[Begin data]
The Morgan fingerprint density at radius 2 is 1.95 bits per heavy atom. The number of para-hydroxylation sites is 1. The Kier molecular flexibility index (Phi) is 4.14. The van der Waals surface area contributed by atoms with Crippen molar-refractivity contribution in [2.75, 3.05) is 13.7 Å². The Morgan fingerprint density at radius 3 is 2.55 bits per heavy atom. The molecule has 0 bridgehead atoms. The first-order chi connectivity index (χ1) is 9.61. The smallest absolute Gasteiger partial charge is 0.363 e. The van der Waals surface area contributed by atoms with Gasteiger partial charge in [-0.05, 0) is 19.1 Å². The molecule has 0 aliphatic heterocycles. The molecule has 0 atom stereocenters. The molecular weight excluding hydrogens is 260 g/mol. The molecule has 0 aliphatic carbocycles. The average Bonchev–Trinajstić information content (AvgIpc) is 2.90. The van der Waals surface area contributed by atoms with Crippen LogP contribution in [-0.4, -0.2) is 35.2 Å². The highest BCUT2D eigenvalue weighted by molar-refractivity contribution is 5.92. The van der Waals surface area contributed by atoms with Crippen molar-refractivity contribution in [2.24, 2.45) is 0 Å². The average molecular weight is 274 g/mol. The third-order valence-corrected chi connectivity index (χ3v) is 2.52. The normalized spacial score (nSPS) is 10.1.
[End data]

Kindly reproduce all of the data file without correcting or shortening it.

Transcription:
The Morgan fingerprint density at radius 2 is 1.95 bits per heavy atom. The number of para-hydroxylation sites is 1. The Kier molecular flexibility index (Phi) is 4.14. The van der Waals surface area contributed by atoms with Crippen molar-refractivity contribution in [2.75, 3.05) is 13.7 Å². The Morgan fingerprint density at radius 3 is 2.55 bits per heavy atom. The molecule has 0 bridgehead atoms. The first-order chi connectivity index (χ1) is 9.61. The smallest absolute Gasteiger partial charge is 0.363 e. The van der Waals surface area contributed by atoms with Gasteiger partial charge in [-0.05, 0) is 19.1 Å². The molecule has 0 aliphatic heterocycles. The molecule has 0 atom stereocenters. The molecular weight excluding hydrogens is 260 g/mol. The molecule has 0 aliphatic carbocycles. The average Bonchev–Trinajstić information content (AvgIpc) is 2.90. The van der Waals surface area contributed by atoms with Crippen LogP contribution in [-0.4, -0.2) is 35.2 Å². The highest BCUT2D eigenvalue weighted by molar-refractivity contribution is 5.92. The van der Waals surface area contributed by atoms with Crippen molar-refractivity contribution in [2.24, 2.45) is 0 Å². The average molecular weight is 274 g/mol. The third-order valence-corrected chi connectivity index (χ3v) is 2.52. The normalized spacial score (nSPS) is 10.1.